We are reliably informed that this is “Super Bowl Week,” a promotional publicity-fest that is something like Advent for the USA’s greatest holy day. That this holy day falls on the first day of next week—the Lord’s Day if you are a confessional presbyterian—may have something to do with professional football’s relatively late arrival on the American sports scene. That some churches and elders who ought to know better embrace this mega-event as an appropriate occasion for church activities may indicate the diminishing regard presbyterians have for their historic standards.
By the time burly bruisers began to get paid for playing football, Saturdays were taken—already the domain of high school and college football.1 Professional football arose in the 1920s when Blue Laws prohibiting many commercial activities on Sundays were fading away. All over the country local and state governments were greenlighting Sunday contests. By 1967 TV viewers were ready for some football and the TV networks were ready for increased revenues so when 65 million people watched the first Super Bowl the die was cast. Every Super Bowl since has been played on Sunday. The NFL owns Sunday now from fall through winter. A few cranky protestants pose no threat to the new lords of the old Lord’s Day.
American churches generally accepted the ongoing relevance and application of the Ten Commandments until about the time professional sports went wild in the late 19th and early 20th centuries. By then the glories of Revivalism were fading and pragmatism called evangelicals like a siren. The doctrinal underpinnings of Lord’s Day observance were largely lost on both the fundamentalist right and the progressive left. The right was running on the fumes of Calvinistic doctrine (see the early Southern Baptists). The 1925 Baptist Faith & Message reflects an almost-Westminsterian understanding of the Lord’s Day. The 2000 revision showed the loss of this understanding by the end of the 20th century. While evangelicals may have fallen prey to pragmatism, the mainline loved respectability. The old ways of honoring the Lord’s Day were just…weird. And no one wanted to be weird. (Witness the baptists’ Lord’s Day declension.)
But back to the 1920s: by then waves of European immigration brought the freer, so-called “Continental Sabbath”2 to American cities where Sunday freedom became a political issue. Cultural resistance to a commercial Sunday crumbled and many evangelicals and confessional protestants forgot why they had ever cared about the Fourth Commandment. And they kept forgetting. Christians loved the courageous example of sabbatarian conviction portrayed in the 1981 movie Chariots of Fire, but there was no resurgence of regard for the Christian Sabbath. Scottish athlete Eric Liddells’s sacrifices for the sake of his convictions in 1924 were inspiring but already seemed quaint and out of date.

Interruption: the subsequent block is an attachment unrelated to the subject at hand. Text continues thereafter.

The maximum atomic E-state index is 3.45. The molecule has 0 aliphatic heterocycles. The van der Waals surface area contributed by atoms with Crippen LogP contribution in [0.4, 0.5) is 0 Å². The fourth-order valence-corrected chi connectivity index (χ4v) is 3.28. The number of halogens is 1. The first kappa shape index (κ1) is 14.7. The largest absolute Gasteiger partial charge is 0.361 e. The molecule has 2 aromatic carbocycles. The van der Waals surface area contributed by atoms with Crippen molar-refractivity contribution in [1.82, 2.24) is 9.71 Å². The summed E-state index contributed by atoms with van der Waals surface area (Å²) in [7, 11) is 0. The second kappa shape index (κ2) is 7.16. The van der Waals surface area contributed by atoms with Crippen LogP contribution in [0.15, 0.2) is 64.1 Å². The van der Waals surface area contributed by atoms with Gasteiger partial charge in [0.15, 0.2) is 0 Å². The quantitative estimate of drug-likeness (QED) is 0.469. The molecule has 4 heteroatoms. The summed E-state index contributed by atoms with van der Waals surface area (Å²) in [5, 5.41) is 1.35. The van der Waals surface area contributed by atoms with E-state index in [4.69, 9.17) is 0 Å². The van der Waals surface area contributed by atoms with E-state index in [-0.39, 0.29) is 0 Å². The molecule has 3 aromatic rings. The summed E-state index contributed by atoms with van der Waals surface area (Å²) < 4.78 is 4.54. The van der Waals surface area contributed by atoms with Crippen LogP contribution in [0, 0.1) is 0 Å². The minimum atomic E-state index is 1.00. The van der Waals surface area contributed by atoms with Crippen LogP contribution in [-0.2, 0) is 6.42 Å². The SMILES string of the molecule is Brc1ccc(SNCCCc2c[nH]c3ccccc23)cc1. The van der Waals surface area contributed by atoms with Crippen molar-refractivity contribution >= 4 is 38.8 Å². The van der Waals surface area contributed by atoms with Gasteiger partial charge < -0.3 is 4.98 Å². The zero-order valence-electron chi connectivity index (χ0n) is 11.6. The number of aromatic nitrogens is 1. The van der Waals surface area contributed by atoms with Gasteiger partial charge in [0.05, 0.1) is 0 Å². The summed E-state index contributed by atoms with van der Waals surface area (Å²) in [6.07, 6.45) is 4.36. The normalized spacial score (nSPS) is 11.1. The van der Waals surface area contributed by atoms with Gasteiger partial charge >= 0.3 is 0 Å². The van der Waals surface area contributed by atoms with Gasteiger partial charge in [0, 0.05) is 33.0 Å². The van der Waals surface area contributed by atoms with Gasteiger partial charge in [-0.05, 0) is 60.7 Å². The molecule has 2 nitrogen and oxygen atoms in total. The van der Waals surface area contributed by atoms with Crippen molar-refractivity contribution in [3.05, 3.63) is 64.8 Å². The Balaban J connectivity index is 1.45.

In the middle of the 17th century the Westminster Divines believed the Christian Sabbath was too important to forget, and their warnings against such forgetting seem almost prophetic. In Westminster Larger Catechism 121, they wrote: “Satan with his instruments much labor(s) to blot out the glory, and even the memory of (the Christian Sabbath), to bring in all irreligion and impiety.”
In 2024, after about 100 years of professional Sunday sports, it’s common to see evangelical pastors wearing football jerseys on their church stages (or even behind rare vestigial pulpits) to promote “Super Sunday” events. Whether conceived for outreach or fellowship, these events are always billed as FUN! Less common are confessional presbyterian churches engaging in February football hijinks. Less common, I say, but not unknown.
A PCA church somewhere in the southeast is having a big, public, commercial Super Bowl party this year. Surely it is not the only such church to do so, but we are persuaded that such events are still quite rare. Now, informal gatherings of church families or small groups to watch what we (for legal reasons) are supposed to call the BIG GAME are not unheard of, and neither are youth events centered around the advertising-entertainment festival to which a football game has been attached. Sunday evening worship services, since they have almost disappeared in the PCA, are no hindrance to such gatherings. Neither, it would seem, are the doctrinal standards of the church.